Community Groups Sue L.A. County Sheriff Baca

June 30, 2011

Adela de la Torre, NILC, (213) 674-2832; [email protected]  
Jessica Karp, NDLON: 917-855-7682; [email protected]
Carl Bergquist, CHIRLA: 310-279-6025; [email protected]

Lawsuit Seeks to Uncover Truth Behind Sheriff’s Immigration Operations in Los Angeles County

LOS ANGELES, Calif. — After years of requesting public documents through the California Public Records Act, the National Immigration Law Center (NILC), the National Day Laborer Organizing Network (NDLON), and the Coalition for Humane Immigrant Rights of Los Angeles (CHIRLA) today announced that they were taking legal action to obtain information about the Los Angeles County’s ties to federal immigration enforcement efforts.

Community members served Los Angeles County Sheriff Lee Baca with a summons and petition during a demonstration outside of his office protesting the criminalization of immigrants in Los Angeles. The petition names Baca as the defendant in a lawsuit, which charges that the sheriff violated the California Public Records Act by refusing to disclose information about his dealings with U.S. Immigration and Customs Enforcement (ICE).

The demonstration follows a storm of controversy triggered by Sheriff Baca’s recent remarks about undocumented immigrants. Demonstrators decried the sheriff’s collaboration with ICE, including his participation in the controversial Secure Communities (S-Comm) program. Baca has publicly championed S-Comm, despite serious criticisms of the program from civil rights groups across the country, calls from the Congressional Hispanic Caucus for a moratorium pending investigation of racial profiling concerns, and demands by the states of New York, Illinois, and Massachusetts to withdraw from it.

“Los Angelenos expect their sheriff to be a fair and just leader and to apply the law in accordance with the context under which an incident has occurred. Sheriff Baca’s enthusiastic support of S-Comm is disconcerting and dangerous and sets him apart not as an ally of the community but as one who blindly follows instead of leading,” said Angelica Salas, CHIRLA executive director.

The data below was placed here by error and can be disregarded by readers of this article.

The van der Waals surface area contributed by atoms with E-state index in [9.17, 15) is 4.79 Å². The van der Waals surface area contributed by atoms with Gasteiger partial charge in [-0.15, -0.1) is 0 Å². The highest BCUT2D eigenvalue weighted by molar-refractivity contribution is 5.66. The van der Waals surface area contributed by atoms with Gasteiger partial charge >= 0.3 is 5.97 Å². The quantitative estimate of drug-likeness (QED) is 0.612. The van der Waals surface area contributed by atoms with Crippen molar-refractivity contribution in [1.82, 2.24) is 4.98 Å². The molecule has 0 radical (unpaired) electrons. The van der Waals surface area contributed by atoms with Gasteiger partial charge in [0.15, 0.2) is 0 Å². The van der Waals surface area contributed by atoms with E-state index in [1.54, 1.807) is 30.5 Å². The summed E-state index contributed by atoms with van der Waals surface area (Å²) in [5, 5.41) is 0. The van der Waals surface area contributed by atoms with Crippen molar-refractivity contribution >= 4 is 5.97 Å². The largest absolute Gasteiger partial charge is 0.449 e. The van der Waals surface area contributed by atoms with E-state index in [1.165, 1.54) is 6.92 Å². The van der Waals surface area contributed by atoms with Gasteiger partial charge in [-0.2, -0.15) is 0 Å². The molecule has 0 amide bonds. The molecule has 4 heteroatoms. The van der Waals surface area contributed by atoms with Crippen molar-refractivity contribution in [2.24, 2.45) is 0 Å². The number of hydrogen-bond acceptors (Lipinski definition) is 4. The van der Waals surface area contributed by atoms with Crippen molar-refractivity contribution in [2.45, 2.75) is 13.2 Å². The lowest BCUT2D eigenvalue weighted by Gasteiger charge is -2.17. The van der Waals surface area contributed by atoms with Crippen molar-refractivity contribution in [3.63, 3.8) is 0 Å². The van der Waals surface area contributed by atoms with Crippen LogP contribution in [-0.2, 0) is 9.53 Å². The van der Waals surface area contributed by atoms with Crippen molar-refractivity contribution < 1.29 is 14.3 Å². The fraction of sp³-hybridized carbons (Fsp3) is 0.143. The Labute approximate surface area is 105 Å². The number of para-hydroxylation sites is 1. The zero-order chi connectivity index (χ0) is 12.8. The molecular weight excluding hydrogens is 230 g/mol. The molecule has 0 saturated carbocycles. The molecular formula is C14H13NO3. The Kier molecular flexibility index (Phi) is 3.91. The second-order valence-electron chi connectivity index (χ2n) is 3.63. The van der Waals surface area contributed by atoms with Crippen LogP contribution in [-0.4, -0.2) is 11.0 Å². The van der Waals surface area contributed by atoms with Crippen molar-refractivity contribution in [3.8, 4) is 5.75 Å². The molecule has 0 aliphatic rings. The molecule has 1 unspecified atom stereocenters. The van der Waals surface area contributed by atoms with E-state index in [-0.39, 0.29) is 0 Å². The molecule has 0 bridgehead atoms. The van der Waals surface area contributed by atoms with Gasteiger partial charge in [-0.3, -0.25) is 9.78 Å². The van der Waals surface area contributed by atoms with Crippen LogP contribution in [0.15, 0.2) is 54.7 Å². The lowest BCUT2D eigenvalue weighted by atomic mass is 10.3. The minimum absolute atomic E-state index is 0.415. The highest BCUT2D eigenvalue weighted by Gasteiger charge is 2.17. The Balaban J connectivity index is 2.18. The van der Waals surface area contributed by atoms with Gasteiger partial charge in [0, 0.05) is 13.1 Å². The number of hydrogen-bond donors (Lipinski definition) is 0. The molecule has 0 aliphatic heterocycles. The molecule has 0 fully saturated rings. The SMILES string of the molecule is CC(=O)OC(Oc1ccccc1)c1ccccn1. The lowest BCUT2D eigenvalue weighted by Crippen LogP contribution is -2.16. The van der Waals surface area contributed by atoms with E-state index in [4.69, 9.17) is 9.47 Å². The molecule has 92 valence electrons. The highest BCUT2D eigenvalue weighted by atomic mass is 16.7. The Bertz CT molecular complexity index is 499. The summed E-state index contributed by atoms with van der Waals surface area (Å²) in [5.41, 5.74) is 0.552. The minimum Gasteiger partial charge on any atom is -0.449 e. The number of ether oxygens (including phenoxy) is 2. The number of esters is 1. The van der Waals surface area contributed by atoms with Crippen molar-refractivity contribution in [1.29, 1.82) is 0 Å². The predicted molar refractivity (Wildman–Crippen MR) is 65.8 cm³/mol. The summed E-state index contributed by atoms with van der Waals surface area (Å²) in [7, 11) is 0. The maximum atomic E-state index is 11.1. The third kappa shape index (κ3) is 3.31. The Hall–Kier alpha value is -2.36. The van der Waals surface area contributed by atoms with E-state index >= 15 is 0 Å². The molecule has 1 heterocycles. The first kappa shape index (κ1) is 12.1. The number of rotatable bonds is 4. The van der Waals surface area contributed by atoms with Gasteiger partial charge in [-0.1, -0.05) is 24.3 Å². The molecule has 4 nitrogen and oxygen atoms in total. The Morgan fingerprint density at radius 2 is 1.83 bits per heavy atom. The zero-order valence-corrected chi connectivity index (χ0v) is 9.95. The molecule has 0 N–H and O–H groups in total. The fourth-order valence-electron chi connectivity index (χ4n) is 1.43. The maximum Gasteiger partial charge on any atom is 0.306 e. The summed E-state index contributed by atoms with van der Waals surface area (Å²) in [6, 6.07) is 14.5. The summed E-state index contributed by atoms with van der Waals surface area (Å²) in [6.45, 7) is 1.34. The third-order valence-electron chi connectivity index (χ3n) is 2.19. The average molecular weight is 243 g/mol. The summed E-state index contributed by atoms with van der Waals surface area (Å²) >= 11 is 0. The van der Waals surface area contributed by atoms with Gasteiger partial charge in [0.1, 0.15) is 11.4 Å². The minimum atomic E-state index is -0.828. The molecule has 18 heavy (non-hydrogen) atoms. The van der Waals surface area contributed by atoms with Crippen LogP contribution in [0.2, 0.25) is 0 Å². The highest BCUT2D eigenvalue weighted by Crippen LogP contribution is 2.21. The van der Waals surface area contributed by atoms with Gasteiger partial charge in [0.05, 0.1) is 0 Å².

NDLON’s staff attorney Jessica Karp said, “ICE has used secrecy and deception to create monsters out of sheriff departments throughout the country. This is L.A., not Phoenix.  We demand transparency from our sheriff, and we have zero tolerance for civil rights violations.”

“Our democracy is dependent upon an open and transparent government,” said Melissa Keaney, an attorney with the National Immigration Law Center. “Unfortunately, both federal and local officials involved in controversial and largely discredited immigration enforcement programs like S-Comm and 287(g) seem to have forgotten this central component of good governance. Angelenos, as well as community members across the country, deserve to know about government activities, including those of local law enforcement.”

Sanjukta Paul, an attorney representing the plaintiffs, said, “Looking at the plain text of the California Public Records Act requiring that public records be just that—public—and looking at the courts’ and the Constitution’s strongly worded reiterations of that fundamental requirement, I am truly surprised by the recalcitrance of the Sheriff’s Department, a sophisticated public entity, in responding to legitimate requests for information from these organizations regarding matters that are plainly of public concern.”

The law office of Sanjukta Paul represents the lawsuit’s plaintiffs.

A copy of the petition is available at

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